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Bruce Hansen's 1946 Erector Parachute Jump

Bruce writes: "This model is the early style (1940-1948) Parachute Jump built from a 1946 9½ set. What makes this 9½ set unique is the blue paint used on the CS wheel segments. The finished model is about 5 feet tall.

The concept of the model is quite simple. The parachutes run up/down on a fixed string tied between the top of the tower and a board at the base. The NT cones run up/down on the same string as the parachuters. The cones are raised by a separate piece of string running over pulleys at the top of the tower and down through the tower to "drums" made from Z flanged pullies and W stacks attached to the motor.

The cones drop from the top of the tower when the motor is manually shifted to neutral. The relatively heavy cones drop in about 2 seconds and the top of the parachute wedges in the cone. The motor gear box is shifted 'on' and the cones with the parachutes attached start to raise. A BL washer is strung through the parachute string near the top of the tower. The cone passes over the washer on the way up; when the parachute contacts the washer it separates from the cone and drops. The motor is then shifted to neutral at the top just before the NTs bottom out on the tower. I put my finger on one of the drums to keep the cones from dropping until the parachutes touched down.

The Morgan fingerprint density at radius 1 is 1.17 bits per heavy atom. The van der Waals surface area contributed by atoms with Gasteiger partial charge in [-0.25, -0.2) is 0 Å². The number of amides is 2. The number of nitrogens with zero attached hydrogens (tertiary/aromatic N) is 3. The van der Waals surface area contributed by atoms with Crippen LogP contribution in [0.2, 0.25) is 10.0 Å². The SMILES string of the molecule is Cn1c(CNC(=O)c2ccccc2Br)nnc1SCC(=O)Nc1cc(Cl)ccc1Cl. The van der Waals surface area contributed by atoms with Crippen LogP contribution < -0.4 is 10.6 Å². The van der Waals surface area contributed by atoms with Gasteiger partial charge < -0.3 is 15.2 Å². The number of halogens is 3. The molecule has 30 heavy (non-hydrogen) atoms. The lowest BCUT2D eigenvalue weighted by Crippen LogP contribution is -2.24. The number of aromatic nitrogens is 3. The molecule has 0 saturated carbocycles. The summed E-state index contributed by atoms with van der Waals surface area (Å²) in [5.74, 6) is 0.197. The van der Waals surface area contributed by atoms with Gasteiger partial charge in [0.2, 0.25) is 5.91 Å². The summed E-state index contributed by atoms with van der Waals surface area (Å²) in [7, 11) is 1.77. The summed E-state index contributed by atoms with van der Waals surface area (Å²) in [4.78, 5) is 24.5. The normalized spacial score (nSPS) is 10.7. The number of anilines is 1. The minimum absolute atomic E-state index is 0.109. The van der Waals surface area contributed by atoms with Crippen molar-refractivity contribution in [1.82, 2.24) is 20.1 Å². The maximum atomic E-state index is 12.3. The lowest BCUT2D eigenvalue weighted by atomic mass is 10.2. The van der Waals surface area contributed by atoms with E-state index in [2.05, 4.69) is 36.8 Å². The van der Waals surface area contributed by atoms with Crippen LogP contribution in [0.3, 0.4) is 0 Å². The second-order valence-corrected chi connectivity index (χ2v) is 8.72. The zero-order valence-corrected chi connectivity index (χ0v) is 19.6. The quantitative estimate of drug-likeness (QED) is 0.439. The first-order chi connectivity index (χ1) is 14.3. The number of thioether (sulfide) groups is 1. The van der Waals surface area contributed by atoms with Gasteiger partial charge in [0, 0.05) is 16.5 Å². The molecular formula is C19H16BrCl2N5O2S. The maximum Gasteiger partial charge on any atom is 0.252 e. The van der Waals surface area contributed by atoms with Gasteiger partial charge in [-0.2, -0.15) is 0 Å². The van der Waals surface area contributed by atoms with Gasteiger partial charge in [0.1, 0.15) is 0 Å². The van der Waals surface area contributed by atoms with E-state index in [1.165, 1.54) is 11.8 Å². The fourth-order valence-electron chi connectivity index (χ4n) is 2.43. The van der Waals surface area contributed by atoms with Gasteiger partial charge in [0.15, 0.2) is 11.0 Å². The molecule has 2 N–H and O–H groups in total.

Here's a shot of the top of the tower. The string from the motor drums goes up through the center and passes through a "CR" turret plate with hub in the center. The string continues up and over P7 pullies and down over AQ pullies to the NT cones.

I mentioned the concept of the model was quite simple. However, the execution is very finicky. My problems with the original design and improvements were:

  1. Parachutes hang up on the string when they rise/drop. I tried waxing the string which helped some but I found monofilament fishing line to be the best fix.
  2. Cones hang up on the BL washers at the top. I ended up tying a piece of rubber band around the string at the top instead. The cone easily passed over the rubber band knot and the 'chutes dropped as intended. I still used BL washers at the bottom of the string/fishing line.

My success rate of lifting the (4) parachuters and dropping them from the tower's top went from about 5% to 30% with the design changes. That's probably why Gilbert changed the design in 1949 to the more reliable OH/OI gear system as pictured in Dr. Prune's parachute jump. Just for grins, here's a shot of the 1946 9½ set used to make the model. The early version parachute jump plans are available from Downloads page on this website."